Skip to main content

See also:

10 questions with historical fiction author: Laura Lane McNeal

Laura Lane McNeal is the author of "Dollbaby".
Laura Lane McNeal is the author of "Dollbaby".
Courtesy of Laura Lane McNeal

Laura Lane McNeal, author of "Dollbaby" answers 10 questions about her favorite time period in history, her favorite figures from history, and the age old question of coffee or tea.

1. If you could go back in time and be any figure from history, who would it be?

At first it was a toss up between Cleopatra and Queen Elizabeth 1, but even though Cleopatra was a striking figure with great accessories, she didn’t live very long, so I’d have to choose Queen Elizabeth I who ruled England for almost fifty years, outsmarting her rivals, ignoring her advisors, refusing to marry, and lived and reigned the way she saw fit, both strong willed and compassionate. I greatly admire that fortitude, especially for a woman of that time.

2. What year in history would you liked to have lived in?

Pinning down a single year in history is a great conundrum. I would have loved been a fly on the wall during the Enlightenment, or perhaps experienced life in Ancient Rome (as a noble and not a slave, mind you). I have also wanted to know what is was like in the roaring twenties in the Unites States when women were first letting their hair down and finally got the vote, so I would say either 1558 to witness the coronation of Queen Elizabeth 1, or 1920 in New York when women gained the right to vote.\

3. If you could invite five people from history to a dinner party, who would they be?

If you’d ask me who’d I’d like to meet from history, I might have said Leonardo De Vinci, Shakespeare, Madame Curie, and Albert Einstein, as I understand Einstein had a sense of humor. However, I’m not sure they’d make such great dinner companions, so I’d lean toward some authors infamous for their witty banter, such as Oscar Wilde, Truman Capote, Mary Shelley, Ernest Hemingway and Flannery O’Connor. I’d love to see Flannery O’Connor holding her own at that dinner party!

4.What castle from the past or present would you like to live in?

Well, if I was in the position to own or live in a castle, then I’d have to have both city and country estates, as most nobility did. So for a city palace, I’d say the Chateau de Vaux le Vicomte, built just southeast of Paris during the reign of Louis XIV, that combined both interior and landscape design, which was new to that era. But for a respite from civilization, I’d have to choose the hauntingly beautiful Eilean Donan Castle located on an island on the northwest coast of Scotland near the Isle of Skye and the Hebrides Islands, although I imagine the winters there would be a bit harsh!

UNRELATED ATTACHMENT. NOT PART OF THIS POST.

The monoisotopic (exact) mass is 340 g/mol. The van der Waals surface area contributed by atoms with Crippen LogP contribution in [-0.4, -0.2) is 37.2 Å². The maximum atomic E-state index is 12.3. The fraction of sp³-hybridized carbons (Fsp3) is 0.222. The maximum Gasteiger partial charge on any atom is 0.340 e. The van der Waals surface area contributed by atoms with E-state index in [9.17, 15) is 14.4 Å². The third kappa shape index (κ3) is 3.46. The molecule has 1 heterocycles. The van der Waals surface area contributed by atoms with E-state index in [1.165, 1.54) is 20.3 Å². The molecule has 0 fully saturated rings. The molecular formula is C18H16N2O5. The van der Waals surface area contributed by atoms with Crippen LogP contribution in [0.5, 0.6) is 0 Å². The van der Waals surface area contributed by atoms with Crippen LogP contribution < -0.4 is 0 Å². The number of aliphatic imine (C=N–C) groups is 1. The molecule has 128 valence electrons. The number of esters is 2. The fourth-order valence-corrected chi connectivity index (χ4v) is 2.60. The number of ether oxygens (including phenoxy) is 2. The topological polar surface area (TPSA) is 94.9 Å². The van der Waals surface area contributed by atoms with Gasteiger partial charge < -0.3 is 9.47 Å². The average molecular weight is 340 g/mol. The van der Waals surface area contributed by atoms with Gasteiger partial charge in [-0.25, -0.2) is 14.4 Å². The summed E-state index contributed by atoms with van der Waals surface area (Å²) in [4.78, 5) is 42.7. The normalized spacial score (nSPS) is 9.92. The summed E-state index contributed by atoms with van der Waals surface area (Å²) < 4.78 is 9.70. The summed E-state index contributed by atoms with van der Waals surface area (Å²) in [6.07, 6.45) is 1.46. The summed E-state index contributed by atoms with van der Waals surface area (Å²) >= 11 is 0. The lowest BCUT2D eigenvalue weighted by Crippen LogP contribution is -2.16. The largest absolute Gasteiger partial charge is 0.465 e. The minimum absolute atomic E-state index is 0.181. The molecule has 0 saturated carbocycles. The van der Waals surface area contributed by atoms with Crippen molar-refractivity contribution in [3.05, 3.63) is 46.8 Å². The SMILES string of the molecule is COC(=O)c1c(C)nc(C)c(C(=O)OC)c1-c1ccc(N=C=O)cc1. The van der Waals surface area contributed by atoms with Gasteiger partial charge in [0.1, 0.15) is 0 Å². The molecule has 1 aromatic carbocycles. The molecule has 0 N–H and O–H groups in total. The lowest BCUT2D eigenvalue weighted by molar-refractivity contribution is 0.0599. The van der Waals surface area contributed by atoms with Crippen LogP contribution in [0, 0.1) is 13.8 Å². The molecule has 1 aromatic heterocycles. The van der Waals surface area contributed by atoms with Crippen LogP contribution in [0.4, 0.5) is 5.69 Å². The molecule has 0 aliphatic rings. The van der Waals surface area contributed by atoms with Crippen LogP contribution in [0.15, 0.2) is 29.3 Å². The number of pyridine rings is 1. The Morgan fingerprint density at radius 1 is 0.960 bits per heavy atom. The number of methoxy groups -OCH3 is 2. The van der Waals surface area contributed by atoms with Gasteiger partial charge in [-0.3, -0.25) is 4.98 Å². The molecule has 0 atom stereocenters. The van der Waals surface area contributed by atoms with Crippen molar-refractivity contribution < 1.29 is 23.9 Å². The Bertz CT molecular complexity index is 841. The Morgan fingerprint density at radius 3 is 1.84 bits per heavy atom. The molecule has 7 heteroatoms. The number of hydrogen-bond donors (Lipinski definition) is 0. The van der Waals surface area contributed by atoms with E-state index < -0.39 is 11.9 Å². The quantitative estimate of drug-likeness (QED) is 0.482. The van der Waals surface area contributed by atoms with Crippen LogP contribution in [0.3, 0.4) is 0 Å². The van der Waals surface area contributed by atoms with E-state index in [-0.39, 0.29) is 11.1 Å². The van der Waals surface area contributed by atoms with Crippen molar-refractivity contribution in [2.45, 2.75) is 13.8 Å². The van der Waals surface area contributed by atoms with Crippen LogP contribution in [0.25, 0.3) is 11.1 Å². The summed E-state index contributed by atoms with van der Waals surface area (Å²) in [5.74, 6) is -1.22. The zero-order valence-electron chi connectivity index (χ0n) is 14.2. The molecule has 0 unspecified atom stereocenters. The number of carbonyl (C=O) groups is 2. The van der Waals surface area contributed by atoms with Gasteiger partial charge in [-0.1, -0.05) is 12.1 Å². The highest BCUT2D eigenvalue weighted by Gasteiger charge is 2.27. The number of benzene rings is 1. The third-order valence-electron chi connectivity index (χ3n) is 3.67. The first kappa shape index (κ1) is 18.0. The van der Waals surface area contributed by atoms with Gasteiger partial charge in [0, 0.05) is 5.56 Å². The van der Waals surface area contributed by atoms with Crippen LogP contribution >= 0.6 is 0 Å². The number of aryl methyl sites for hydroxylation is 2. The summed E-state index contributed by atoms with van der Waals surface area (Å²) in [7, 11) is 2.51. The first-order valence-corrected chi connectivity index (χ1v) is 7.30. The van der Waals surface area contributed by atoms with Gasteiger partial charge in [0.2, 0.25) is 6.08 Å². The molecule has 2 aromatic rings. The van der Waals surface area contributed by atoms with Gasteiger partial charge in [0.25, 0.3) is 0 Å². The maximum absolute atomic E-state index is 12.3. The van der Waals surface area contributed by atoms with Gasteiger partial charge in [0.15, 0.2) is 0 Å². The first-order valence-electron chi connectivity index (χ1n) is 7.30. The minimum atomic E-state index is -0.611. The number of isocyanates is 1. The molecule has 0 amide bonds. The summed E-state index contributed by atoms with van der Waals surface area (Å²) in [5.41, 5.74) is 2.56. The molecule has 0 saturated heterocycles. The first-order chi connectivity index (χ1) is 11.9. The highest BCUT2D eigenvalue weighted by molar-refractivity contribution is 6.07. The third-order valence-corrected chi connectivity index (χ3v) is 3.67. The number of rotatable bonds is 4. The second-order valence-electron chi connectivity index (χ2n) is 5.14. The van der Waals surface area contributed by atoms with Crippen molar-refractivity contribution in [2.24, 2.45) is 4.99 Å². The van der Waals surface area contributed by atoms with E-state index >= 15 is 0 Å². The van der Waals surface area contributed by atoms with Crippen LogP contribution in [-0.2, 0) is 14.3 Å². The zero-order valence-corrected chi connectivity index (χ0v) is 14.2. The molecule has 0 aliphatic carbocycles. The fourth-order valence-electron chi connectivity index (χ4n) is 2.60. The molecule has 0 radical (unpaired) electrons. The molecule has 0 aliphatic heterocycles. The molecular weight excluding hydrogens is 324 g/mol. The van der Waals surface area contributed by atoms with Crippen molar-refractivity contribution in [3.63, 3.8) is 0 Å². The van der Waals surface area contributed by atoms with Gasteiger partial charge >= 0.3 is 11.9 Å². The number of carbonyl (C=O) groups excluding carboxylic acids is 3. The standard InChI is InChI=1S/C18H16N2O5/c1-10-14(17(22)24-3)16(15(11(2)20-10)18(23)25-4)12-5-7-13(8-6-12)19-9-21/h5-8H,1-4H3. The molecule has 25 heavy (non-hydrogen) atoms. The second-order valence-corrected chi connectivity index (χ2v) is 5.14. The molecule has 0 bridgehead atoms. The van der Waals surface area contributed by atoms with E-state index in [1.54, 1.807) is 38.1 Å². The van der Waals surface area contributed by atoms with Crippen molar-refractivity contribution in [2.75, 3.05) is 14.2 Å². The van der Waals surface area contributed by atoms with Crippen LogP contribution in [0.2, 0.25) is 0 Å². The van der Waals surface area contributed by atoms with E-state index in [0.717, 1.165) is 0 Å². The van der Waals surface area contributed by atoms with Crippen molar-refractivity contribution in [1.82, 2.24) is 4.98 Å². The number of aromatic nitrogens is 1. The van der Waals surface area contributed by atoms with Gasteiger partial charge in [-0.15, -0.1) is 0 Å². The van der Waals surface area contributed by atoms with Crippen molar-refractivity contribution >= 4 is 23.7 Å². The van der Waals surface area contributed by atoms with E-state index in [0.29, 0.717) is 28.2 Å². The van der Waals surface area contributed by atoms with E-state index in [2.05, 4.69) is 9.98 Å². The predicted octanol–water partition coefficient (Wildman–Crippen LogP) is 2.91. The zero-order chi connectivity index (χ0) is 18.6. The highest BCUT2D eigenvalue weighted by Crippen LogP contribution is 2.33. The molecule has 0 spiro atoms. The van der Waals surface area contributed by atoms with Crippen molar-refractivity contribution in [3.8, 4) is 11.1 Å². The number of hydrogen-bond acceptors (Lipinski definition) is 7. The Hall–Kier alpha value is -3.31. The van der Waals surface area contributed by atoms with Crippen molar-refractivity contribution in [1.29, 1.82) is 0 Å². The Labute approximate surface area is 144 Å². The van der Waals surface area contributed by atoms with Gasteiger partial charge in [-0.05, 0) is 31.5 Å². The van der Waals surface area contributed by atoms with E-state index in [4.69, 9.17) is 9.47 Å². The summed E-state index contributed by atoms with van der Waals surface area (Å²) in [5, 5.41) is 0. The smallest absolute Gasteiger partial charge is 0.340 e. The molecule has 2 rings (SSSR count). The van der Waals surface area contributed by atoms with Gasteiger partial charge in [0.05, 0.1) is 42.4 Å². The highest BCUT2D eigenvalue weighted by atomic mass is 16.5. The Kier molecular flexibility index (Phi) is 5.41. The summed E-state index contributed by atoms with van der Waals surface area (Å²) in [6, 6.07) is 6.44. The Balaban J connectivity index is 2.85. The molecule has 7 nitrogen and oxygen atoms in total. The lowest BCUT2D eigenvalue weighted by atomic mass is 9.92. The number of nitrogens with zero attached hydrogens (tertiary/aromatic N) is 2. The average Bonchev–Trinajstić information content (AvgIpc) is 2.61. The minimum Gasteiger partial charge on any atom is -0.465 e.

5.Two fellow historical fiction authors you’d like to go on a history themed tour of the world with?

I have a great deal of respect for so many authors of historical fiction, such as Sharon Kay Penman, Ken Follett, Edward Rutherford, A.S. Byatt, Sarah Dunant, Umberto Eco, and Philippa Gregory to name just a few! I’d have to choose companions that liked to have a bit of fun and share a love of adventure. My list might include Tracy Chevalier and Sarah Dunant, or perhaps Sue Monk Kidd who has a great philosophical view of life.

6. Who was the more dashing and interesting, King Henry VIII of England or King Louis XIV of France?

Considering Henry VIII had a foul temper, became grotesquely obese in his later years, tossed away his wives like spent apples for leaving him without a son (often beheading them just to rid himself of them) and had oozing lesions on his legs, the odor of which could be detected three rooms away, would make King Louis XIV of France a much more pleasing companion by any comparison. Louis was only five feet four and would make up for his height by wearing high heals and wigs that sometimes made him appear seven feet tall. He had a penchant for cleanliness, often changing his undergarments several times a day, and was quite amiable if you treated him like the king. Besides, the French had better cuisine!

7. Which of the six wives of Henry VIII is your favorite?

Hands down Anne Boleyn, the second wife of Henry VIII, was my favorite. She reluctantly became the King’s consort, knowing full well what she was getting herself into, and in the end, after being unable to produce the son that Henry so much needed to succeed him, accepted her fate of death by beheading with great dignity. She is my favorite because, despite Henry’s ruthless pursuit of a wife that could produce a son, it was Anne Boleyn’s daughter Elizabeth who eventually took the throne.

8. English Monarchy or French Monarchy?

I believe life would have been much more pleasurable under a French monarchy that held the visual, culinary and musical arts with greater esteem than their English counterparts. But that’s just my opinion.

9. What three novels could you read over and over?

I don’t often read novels again, but there are a few exceptions. "To Kill A Mockingbird" by Harper Lee is one due to the fact that the theme in the book still resonates in the South, where I live. "The Name of the Rose" by Umberto Eco is another because I was fascinated with that time period. And "One Hundred Years of Solitude" by Gabriel Garcia Marquez is another, simply because I admire his writing and the topics he wrote about.

10. Tea or coffee when writing?

I’ve never been a coffee drinker (with the rare exception of an Irish coffee on occasion), and tea I prefer hot which relinquishes it to the winter months here in New Orleans as it is too hot to drink during the summer. I have to admit (and this will show my age) that I like to drink TAB in the morning, a diet soft drink invented before Diet Coke.

Laura Lane McNeal's official website:

http://www.lauralanemcneal.com/